Ocean Circulation, Waves and Tides. Ocean water is in constant motion powered by many different forces. Wind generate surface currents and waves can impact upwelling. . Ocean currents are masses of ocean water that flow from one place to another. They can be on the surface or deep below.
Ocean Circulation, Waves and Tides
Ocean water is in constant motion powered by many different forces. Wind generate surface currents and waves can impact upwelling.
Ocean currents are masses of ocean water that flow from one place to another. They can be on the surface or deep below.
SurfaceCurrents develop from friction between the ocean and the wind that blows across its surface. Some are small and some are large and cover much of the horizontal movements of surface waters that are closely related to the circulation pattern of the atmosphere.
Gyres are huge circular-moving current systems in the oceans. There are 5 main gyres in the world.
Beside the wind there are other factors that affect surface currents. The Coriolis effect is the deflection of the currents based on the Earth’s rotation. Currents are deflected to the right in the Northern Hemisphere and to the left in the Southern Hemisphere.
Open Ocean Currents and Climate
Ocean currents have an important effect on climates. When currents from low-latitude regions move into higher latitudes, they transfer heat from warmer to cooler areas on Earth.
An example is the Gulf Stream off the coast of the Southeastern U.S. brings warm water from the equator up to the North Atlantic Current which allows for Great Britain and much of Western Europe to be warmer during the winter than one would expect at that latitude.
The opposite affect happens with cold water currents. As cold water currents travel toward the equator, they help moderated the warm temperatures of adjacent land areas. An example is the California Current.
The ocean currents transport 25% of the Earth’s heat from the equator to the poles where the global winds transport the other 75%.
Upwelling is the rising of cold water from deeper layers to replace wind-blow warmer surface water. Coastal upwelling takes place along the coast California, the west coast of South America and the west coast of Africa. As the wind blows toward the equator parallel to these coasts, the Coriolis effect causes surface water to move away from the shore clearing the way for the upwelling to occur.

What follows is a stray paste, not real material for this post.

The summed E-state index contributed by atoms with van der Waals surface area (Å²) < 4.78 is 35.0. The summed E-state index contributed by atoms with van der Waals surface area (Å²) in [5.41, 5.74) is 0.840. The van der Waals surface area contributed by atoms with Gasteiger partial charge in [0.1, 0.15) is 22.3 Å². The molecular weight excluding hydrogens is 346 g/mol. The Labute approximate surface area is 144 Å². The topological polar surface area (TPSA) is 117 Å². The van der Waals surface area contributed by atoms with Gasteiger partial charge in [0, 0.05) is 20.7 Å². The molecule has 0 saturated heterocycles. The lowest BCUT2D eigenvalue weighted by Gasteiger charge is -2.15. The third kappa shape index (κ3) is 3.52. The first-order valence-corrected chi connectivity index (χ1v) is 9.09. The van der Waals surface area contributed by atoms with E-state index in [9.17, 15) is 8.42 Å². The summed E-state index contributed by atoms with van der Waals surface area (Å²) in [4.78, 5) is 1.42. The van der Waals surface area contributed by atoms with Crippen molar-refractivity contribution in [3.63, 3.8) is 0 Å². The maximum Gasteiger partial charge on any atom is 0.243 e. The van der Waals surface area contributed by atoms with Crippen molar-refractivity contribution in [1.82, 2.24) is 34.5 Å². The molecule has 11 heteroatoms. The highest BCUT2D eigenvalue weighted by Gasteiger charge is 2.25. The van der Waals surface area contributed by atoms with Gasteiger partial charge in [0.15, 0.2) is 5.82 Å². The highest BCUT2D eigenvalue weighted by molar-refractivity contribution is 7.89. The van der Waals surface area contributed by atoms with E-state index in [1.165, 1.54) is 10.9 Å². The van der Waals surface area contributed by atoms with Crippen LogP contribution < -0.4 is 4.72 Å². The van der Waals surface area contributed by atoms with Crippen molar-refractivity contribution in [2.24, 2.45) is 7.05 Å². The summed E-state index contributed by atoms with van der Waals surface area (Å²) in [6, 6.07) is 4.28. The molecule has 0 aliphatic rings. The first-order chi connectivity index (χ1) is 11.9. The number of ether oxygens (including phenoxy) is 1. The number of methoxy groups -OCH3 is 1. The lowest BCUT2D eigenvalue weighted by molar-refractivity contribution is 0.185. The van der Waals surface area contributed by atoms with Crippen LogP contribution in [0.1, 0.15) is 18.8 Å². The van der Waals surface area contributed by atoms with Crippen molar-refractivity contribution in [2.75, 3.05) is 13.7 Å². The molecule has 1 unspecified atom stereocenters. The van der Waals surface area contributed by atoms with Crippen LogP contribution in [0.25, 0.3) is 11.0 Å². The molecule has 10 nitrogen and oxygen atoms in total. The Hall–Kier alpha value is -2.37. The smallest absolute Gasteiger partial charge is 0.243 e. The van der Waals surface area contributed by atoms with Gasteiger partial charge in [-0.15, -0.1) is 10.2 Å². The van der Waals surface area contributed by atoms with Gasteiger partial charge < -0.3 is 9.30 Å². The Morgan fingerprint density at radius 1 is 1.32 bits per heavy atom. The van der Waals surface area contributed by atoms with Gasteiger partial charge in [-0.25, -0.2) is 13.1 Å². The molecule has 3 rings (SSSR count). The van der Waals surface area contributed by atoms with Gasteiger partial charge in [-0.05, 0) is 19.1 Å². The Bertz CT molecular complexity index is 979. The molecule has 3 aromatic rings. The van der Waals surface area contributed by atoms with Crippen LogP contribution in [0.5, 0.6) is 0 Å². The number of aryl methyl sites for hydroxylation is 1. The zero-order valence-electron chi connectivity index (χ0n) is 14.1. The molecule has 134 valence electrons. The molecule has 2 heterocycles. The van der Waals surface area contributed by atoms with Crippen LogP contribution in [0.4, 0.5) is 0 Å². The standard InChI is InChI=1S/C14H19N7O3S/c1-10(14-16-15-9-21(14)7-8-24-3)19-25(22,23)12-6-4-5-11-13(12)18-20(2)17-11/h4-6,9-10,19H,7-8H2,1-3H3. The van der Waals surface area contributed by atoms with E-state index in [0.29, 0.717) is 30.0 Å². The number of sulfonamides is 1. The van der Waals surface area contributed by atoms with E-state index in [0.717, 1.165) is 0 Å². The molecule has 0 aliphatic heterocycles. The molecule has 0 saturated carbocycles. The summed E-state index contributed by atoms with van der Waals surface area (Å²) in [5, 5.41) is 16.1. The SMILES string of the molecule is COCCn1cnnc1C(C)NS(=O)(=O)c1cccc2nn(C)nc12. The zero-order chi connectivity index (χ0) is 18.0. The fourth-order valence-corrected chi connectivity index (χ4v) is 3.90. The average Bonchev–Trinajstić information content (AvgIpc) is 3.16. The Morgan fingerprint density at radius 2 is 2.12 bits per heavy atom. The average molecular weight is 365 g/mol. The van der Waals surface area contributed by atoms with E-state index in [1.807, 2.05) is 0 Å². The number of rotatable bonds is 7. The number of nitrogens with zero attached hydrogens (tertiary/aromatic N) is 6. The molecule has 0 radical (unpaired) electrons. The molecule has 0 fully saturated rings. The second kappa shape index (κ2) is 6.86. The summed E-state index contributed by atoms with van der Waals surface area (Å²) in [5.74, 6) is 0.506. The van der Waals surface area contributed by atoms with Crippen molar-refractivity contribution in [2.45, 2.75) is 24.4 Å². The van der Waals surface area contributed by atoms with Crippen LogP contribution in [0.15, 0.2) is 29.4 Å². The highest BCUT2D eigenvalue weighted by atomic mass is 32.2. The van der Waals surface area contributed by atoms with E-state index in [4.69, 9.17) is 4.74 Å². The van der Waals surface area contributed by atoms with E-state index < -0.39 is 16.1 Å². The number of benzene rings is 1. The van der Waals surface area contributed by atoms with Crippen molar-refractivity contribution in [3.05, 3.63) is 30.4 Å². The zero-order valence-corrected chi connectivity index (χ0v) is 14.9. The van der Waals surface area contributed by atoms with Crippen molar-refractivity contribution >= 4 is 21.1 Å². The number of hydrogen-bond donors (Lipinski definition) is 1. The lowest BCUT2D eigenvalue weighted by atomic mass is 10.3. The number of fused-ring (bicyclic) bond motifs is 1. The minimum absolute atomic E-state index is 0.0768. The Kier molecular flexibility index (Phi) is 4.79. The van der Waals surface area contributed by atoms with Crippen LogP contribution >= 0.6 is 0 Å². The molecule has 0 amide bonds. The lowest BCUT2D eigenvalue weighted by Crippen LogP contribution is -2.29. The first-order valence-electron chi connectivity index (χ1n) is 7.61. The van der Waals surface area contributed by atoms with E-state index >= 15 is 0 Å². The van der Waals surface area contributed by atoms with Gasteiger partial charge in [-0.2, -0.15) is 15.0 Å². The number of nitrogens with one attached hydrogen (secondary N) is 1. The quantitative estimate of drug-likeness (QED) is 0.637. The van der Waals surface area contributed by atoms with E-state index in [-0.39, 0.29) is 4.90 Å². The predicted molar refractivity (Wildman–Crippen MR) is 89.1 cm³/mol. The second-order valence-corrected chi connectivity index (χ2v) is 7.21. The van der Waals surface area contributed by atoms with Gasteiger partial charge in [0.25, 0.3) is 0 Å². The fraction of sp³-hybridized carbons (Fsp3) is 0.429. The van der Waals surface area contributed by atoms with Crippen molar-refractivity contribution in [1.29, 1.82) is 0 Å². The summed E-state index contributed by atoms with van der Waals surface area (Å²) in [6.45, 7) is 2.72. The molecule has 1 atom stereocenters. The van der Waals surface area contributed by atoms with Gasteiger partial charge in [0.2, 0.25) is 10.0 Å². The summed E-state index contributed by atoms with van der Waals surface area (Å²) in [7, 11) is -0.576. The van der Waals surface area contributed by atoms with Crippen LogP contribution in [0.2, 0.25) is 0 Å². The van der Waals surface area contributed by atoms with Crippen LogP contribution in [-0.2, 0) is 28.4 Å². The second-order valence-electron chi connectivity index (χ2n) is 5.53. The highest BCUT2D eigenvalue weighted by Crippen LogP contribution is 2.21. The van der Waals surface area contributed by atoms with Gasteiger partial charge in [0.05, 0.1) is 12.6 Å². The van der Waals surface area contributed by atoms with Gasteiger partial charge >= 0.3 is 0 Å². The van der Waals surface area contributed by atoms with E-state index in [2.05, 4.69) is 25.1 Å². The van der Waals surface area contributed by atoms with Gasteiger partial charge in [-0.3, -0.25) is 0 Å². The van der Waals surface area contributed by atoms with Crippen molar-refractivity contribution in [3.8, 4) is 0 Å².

Areas of upwelling
Deep-ocean currents have a vertical component as well as a horizontal movement. DensityCurrents are vertical currents of ocean water resulting from differences in density.
An increase in sea-water density can be caused by a decrease in temperature or an increase in salinity. Most water involved in deep-ocean density currents begins in high latitudes at the surface. Surface water becomes cold, and its salinity increases as the sea ice forms. When the water becomes dense enough it sinks initiating the deep-ocean density currents. Density currents can also result from increased salinity due to evaporation.
A simple model of ocean circulation is similar to a conveyor belt that travels from the Atlantic Ocean through the Indian and Pacific oceans and back again.
In this model warm water in the ocean’s upper layers travels toward the poles. When the water reaches the poles it cools and salinity increases causing the water to sink and start moving toward the equator. When the cold dense water reaches the equator upwelling occurs completing the cycle.
The conveyor belt moves around the globe influencing global climate by converting warm water to cold water and releasing heat into the atmosphere.
Waves and Tides
Ocean waves are energy traveling along the boundary between ocean and atmosphere created by wind. Waves can travel for thousands of miles when created by the winds of storms.
The height, length, and period that are eventually achieved by a wave depend on three factors: 1) wind speed; 2) length of time the wind has blown; 3) and fetch, which is the distance the wind has traveled over open water.
Waves travel in a circular, rolling motion this allow energy to move forward through the water while the individual water particles that transmit the wave move around in a circle.
Ocean tides result from differences in the gravitational attraction exerted upon different parts of the Earth’s surface by the Moon, and to a lesser extent, by the Sun.
Newton identified in the late 1600’s that the gravitational pull of the Moon is the major cause of tides. The gravitational pull of the Moon is strongest on the side of the Earth nearest the Moon. As a result the ocean on the side of the Earth facing the moon bulges slightly, causing a high tide within the area of the bulge.
There is also a high tide on the opposite side of the Moon because of the outward force generated by the Earth’s rotation. So there is always two high tides and two low tides somewhere on the planets.